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Soc Psychiatry Psychiatr Epidemiol. 2018 Aug 7. doi: 10.1007/s00127-018-1574-2. [Epub ahead of print]

The study of effect moderation in youth suicide-prevention studies.

Author information

1
Johns Hopkins Bloomberg School of Public Health, 624 N. Broadway Room 831, Baltimore, MD, 21205, USA. rmusci1@jhu.edu.
2
Johns Hopkins Bloomberg School of Public Health, 624 N. Broadway Room 831, Baltimore, MD, 21205, USA.

Abstract

PURPOSE:

Suicide is now the second leading cause of death among persons between the ages of adolescents and emerging adults and rates have increased despite more funding and broader implementation of youth suicide-prevention programs. A systematic review was conducted focusing on identifying youth suicide-prevention studies within the United States. This paper reports on the methods utilized for understanding possible moderators of suicide-prevention program outcomes.

METHODS:

We searched six databases from 1990 through August 2017 to identify studies of suicide-preventive interventions among those under age 26 years. Two independent team members screened search results and sequentially extracted information related to statistical methods of moderation analyses.

RESULTS:

69 articles were included in the systematic review of which only 17 (24.6%) explored treatment effect heterogeneity using moderation analysis. The most commonly used analytic tool was regression with an interaction term. The moderators studied included demographic characteristics such as gender and ethnicity as well as individual characteristics such as traumatic stress exposure and multiple prior suicide attempts.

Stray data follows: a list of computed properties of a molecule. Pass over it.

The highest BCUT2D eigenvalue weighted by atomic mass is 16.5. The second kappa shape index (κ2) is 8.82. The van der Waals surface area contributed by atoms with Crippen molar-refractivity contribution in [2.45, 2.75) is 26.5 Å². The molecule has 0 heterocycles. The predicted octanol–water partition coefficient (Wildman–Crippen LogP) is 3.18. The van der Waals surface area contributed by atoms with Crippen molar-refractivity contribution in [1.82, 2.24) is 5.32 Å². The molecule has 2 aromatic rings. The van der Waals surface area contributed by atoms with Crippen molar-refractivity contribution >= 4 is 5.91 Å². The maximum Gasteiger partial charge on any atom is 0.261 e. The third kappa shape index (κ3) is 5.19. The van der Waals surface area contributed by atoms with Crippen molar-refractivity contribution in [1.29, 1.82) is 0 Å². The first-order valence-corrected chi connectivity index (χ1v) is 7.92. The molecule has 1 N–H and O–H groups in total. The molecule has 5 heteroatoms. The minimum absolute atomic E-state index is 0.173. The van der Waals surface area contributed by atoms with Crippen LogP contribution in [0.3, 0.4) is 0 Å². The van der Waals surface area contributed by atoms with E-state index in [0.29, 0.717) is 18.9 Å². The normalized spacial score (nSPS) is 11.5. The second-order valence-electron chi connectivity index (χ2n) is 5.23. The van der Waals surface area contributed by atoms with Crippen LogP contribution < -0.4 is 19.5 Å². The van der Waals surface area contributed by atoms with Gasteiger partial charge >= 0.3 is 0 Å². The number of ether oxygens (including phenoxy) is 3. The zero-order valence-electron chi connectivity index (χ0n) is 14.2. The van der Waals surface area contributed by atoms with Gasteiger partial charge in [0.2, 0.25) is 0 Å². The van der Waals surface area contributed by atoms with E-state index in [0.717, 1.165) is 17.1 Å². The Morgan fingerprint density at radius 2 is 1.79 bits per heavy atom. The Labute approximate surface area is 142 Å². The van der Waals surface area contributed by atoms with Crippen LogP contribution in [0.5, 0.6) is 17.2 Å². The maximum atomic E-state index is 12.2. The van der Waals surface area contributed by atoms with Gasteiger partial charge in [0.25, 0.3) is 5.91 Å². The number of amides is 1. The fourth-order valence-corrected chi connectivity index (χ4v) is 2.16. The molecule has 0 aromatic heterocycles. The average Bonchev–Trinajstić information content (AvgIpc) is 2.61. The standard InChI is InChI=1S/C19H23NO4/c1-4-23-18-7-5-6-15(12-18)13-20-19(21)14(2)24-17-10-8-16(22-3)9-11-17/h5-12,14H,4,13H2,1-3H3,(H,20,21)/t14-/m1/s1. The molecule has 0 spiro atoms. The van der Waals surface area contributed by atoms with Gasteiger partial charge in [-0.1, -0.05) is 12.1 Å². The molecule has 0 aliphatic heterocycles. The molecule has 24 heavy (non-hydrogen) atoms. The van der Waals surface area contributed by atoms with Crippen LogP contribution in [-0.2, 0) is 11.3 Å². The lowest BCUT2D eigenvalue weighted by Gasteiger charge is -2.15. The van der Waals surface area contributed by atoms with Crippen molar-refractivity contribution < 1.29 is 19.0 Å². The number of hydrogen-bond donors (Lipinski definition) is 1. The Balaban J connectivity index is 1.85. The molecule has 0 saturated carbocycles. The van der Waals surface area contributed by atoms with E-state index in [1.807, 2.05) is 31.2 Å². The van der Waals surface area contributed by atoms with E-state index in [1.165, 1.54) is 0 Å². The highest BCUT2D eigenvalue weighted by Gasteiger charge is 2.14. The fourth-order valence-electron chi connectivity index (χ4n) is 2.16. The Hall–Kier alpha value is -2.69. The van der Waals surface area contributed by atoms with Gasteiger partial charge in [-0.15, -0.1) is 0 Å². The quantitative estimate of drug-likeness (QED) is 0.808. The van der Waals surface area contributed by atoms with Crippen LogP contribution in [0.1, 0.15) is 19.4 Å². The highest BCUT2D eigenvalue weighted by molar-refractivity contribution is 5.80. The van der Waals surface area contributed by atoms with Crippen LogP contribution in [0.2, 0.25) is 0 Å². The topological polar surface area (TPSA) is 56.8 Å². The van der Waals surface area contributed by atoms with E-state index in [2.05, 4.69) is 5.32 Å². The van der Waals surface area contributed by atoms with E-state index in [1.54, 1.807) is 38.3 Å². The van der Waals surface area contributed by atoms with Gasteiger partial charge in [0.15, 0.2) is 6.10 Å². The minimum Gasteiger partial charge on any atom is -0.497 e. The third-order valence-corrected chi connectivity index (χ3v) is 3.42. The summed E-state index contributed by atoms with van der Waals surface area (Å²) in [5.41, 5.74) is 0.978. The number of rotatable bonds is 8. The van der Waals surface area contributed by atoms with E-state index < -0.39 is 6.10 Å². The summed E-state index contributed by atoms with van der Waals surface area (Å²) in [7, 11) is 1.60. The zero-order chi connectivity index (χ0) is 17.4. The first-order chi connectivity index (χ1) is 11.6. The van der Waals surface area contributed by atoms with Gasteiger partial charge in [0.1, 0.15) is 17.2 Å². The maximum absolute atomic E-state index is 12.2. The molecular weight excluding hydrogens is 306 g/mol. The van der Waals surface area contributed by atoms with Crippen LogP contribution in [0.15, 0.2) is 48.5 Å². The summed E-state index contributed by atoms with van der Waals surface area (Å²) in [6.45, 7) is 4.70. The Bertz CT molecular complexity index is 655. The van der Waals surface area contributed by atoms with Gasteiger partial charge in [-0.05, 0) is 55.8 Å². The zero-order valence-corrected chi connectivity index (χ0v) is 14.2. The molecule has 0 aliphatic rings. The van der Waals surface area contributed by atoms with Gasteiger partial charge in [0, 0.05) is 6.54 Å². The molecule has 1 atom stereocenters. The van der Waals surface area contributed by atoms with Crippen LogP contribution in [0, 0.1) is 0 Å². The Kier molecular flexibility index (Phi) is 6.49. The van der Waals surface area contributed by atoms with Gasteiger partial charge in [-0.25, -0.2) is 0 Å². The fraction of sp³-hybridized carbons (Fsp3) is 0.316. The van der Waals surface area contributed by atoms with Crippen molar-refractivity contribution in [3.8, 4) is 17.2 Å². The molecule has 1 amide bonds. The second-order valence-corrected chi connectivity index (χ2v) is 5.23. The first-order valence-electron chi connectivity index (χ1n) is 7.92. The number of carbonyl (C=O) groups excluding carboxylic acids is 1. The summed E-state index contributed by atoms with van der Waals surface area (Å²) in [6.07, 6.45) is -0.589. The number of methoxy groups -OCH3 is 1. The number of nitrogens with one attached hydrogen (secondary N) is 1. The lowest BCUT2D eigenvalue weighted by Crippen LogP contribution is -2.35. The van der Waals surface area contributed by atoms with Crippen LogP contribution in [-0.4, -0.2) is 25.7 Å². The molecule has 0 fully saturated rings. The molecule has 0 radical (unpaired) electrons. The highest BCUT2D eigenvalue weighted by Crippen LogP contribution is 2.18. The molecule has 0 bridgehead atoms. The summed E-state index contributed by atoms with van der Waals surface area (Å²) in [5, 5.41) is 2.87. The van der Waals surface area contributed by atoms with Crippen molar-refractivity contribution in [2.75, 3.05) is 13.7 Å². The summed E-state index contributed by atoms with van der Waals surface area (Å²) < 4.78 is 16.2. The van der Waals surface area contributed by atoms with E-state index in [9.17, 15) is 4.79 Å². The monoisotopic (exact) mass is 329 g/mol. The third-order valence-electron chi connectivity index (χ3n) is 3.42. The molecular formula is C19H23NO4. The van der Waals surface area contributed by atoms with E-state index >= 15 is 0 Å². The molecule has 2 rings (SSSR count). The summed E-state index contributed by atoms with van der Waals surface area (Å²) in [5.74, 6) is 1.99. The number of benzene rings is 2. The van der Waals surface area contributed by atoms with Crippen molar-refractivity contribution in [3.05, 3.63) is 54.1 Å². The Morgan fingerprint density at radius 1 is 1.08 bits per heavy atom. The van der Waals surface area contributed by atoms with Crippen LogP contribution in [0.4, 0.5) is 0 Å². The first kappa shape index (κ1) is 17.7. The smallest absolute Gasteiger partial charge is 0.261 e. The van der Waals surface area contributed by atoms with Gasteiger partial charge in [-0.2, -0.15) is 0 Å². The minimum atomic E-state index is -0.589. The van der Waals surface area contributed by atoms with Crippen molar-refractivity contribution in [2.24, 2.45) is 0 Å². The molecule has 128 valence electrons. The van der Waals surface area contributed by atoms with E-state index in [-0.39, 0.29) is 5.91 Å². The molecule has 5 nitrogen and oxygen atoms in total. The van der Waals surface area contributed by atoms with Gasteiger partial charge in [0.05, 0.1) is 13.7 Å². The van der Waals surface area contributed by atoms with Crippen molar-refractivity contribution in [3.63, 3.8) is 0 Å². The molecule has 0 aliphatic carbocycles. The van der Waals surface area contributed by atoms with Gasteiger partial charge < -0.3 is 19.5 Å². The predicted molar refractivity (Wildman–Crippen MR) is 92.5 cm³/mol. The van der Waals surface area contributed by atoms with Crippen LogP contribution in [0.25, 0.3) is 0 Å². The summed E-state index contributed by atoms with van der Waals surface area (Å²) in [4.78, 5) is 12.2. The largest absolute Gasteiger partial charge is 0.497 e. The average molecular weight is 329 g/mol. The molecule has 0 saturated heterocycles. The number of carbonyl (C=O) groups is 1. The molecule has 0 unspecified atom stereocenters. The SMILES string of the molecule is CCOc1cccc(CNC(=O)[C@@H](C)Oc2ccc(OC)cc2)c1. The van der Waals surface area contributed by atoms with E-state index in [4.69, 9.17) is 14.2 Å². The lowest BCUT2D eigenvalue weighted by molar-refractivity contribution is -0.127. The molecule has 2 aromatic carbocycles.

CONCLUSIONS:

With a greater emphasis from the federal government and funding agencies on precision prevention, understanding which prevention programs work for specific subgroups is essential. Only a small percentage of the reviewed articles assessed moderation effects. This is a substantial research gap driven by sample size or other limitations which have impeded the identification of intervention effect heterogeneity.

KEYWORDS:

Moderation methods; Suicide prevention; Systematic review

PMID:
30088027
DOI:
10.1007/s00127-018-1574-2

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